Garage sale shippers have little trouble finding bargains but lots of trouble finding a use for them later.Sam Ewing
Want inspiration and to do a good deed at the same time? Try these variations on a theme and kill two birds with one stone.
The basic premise is to go to a charity shop, or their website, buy something, and use it creatively. Establish your budget before you go in (and stick to it). Then, when you are finished, donate it back to the charity. That model doesn’t always work in all of the following variations but you’ll get the general idea, I’m sure. This is not a shopping expedition for something that you want or need; you are working at being creative here.
Don’t worry at all if you end up buying a load of rubbish that doesn’t benefit you in any way. You’ll have given to the charity twice, so at least you can feel good about your lack of inspiration in a small way.
Here are some ideas of what you can do:
- Give the person serving all of your budget and ask them to give you anything they choose. Make no suggestions at all.
- Buy as many things as you can for your budget which all start with the same letter.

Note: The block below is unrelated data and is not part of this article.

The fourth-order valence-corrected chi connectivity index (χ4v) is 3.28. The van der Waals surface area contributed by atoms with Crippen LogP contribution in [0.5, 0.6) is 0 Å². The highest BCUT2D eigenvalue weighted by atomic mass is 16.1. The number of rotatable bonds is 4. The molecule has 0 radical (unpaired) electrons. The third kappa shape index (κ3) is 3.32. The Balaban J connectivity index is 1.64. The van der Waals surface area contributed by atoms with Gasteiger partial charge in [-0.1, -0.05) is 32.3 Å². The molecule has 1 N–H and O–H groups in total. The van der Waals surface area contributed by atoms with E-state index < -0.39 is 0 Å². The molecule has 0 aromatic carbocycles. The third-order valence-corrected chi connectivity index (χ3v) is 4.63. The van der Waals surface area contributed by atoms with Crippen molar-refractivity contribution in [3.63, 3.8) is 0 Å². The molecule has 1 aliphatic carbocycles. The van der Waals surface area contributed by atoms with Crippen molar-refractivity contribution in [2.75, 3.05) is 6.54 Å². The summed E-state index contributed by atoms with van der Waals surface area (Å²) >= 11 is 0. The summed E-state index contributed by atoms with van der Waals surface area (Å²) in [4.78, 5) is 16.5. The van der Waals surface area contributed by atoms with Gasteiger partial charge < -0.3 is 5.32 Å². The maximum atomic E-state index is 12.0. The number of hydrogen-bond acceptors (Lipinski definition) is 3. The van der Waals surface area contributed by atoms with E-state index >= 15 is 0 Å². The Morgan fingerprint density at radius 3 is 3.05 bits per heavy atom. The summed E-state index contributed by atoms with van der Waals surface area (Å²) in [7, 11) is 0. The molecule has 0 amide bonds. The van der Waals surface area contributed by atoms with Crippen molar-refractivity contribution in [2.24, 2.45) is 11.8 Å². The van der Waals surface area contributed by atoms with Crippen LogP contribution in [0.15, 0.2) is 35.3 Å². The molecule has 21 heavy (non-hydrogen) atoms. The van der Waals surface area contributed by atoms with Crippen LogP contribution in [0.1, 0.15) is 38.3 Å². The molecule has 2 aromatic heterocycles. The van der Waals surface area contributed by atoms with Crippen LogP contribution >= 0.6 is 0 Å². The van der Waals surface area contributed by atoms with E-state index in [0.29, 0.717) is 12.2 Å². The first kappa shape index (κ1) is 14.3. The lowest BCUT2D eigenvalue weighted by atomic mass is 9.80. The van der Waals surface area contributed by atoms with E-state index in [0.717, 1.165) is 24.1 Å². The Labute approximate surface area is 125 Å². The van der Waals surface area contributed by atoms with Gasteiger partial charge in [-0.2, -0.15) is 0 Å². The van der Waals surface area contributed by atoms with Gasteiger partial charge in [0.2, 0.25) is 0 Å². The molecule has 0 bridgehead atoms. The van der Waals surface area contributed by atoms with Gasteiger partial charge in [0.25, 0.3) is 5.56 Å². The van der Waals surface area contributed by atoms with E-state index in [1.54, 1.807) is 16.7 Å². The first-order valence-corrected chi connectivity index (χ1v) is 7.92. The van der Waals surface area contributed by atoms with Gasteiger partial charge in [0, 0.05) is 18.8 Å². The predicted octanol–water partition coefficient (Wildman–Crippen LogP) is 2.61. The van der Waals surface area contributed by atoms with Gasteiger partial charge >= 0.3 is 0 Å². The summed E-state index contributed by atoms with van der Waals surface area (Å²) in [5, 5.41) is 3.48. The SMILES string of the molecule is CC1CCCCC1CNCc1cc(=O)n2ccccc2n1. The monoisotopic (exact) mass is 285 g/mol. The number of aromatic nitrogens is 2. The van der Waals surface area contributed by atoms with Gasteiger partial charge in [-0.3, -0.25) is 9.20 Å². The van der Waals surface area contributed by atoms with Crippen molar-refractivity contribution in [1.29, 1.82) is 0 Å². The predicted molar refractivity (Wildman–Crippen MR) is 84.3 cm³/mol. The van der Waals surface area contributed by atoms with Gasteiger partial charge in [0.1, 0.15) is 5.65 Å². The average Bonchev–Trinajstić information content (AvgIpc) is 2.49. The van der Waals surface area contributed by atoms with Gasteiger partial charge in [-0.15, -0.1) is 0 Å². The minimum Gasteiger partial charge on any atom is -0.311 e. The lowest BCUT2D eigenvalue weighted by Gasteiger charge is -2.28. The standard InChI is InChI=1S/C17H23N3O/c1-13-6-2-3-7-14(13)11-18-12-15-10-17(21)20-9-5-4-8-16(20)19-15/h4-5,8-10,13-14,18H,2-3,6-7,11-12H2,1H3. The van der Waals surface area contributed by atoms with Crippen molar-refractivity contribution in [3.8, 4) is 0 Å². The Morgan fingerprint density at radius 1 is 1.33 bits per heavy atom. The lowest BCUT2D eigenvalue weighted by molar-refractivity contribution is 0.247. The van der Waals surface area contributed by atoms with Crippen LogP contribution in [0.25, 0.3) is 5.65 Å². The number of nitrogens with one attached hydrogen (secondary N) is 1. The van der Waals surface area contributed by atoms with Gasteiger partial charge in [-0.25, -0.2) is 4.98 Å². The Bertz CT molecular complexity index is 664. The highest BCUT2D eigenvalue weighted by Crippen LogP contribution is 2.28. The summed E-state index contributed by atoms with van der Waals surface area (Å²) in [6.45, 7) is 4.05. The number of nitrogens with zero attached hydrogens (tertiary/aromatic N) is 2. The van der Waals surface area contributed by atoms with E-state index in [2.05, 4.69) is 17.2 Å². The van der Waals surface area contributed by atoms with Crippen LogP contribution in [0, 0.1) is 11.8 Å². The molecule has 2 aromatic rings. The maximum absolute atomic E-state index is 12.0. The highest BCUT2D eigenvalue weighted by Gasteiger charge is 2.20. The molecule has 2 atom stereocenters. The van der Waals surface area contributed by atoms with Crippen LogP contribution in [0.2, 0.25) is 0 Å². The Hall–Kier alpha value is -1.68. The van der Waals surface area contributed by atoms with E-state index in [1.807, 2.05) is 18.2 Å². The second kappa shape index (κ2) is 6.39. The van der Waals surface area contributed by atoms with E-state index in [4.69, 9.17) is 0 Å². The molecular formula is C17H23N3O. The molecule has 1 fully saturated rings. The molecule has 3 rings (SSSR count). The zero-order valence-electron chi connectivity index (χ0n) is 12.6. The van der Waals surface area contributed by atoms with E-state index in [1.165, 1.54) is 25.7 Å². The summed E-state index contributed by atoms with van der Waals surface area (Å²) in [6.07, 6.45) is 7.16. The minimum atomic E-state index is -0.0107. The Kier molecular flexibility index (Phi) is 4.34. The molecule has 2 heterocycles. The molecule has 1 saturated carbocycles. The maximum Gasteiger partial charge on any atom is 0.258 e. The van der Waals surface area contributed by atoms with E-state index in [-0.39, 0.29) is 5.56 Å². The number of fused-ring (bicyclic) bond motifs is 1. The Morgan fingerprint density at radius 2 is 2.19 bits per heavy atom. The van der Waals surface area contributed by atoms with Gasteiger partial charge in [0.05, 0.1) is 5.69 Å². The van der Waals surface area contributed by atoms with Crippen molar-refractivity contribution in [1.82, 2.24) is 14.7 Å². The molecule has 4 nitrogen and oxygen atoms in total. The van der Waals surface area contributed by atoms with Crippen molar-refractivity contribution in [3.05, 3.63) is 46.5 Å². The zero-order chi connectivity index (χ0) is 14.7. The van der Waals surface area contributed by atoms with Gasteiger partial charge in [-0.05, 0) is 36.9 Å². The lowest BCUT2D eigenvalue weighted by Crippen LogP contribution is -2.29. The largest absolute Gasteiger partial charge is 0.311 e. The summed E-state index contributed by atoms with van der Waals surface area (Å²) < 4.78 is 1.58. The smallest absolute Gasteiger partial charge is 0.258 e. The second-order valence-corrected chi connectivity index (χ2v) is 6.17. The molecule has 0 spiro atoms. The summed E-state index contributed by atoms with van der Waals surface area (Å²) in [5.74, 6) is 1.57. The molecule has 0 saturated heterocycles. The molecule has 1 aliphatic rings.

- Go to the books, CDs, or DVDs and grab the first five items on the shelf. No censoring is allowed – you have to buy them all.
- Buy the tallest, smallest, greenest, noisiest, ugliest, most attractive thing, or whatever criteria you care to opt for.
- Buy something you can take apart and reassemble (remember, you need to donate it back again in saleable condition!).
- Buy something you can use to destruction. (This contravenes the “donate it back” rule, but rules are there to be broken).
The first time I tried this method I spent £5 on a CD called Deep Forest. I had no idea who it was by, whether it was the name of the band or the album (both as it turned out), the style of music, or, indeed, anything at all about it. I just took pot luck and actually I really like the music.
If you like this method, try getting more than you did last time. Turn the whole thing into a competition. You’ve just made charity shopping a regular event so you’ll be helping out a cause you believe in (twice in most cases). Plus, you might get inspired – sounds like a good result all round. Why not try a different method of selecting object(s) each time you go in? Or how about taking the object back to a different shop and creating a trail of donations and inspiration? The journey itself might inspire.
For more information:
This creativity tip comes from Build Your Own Idea Factory: 68 ways to boost your creativity and get inspired by David Norrington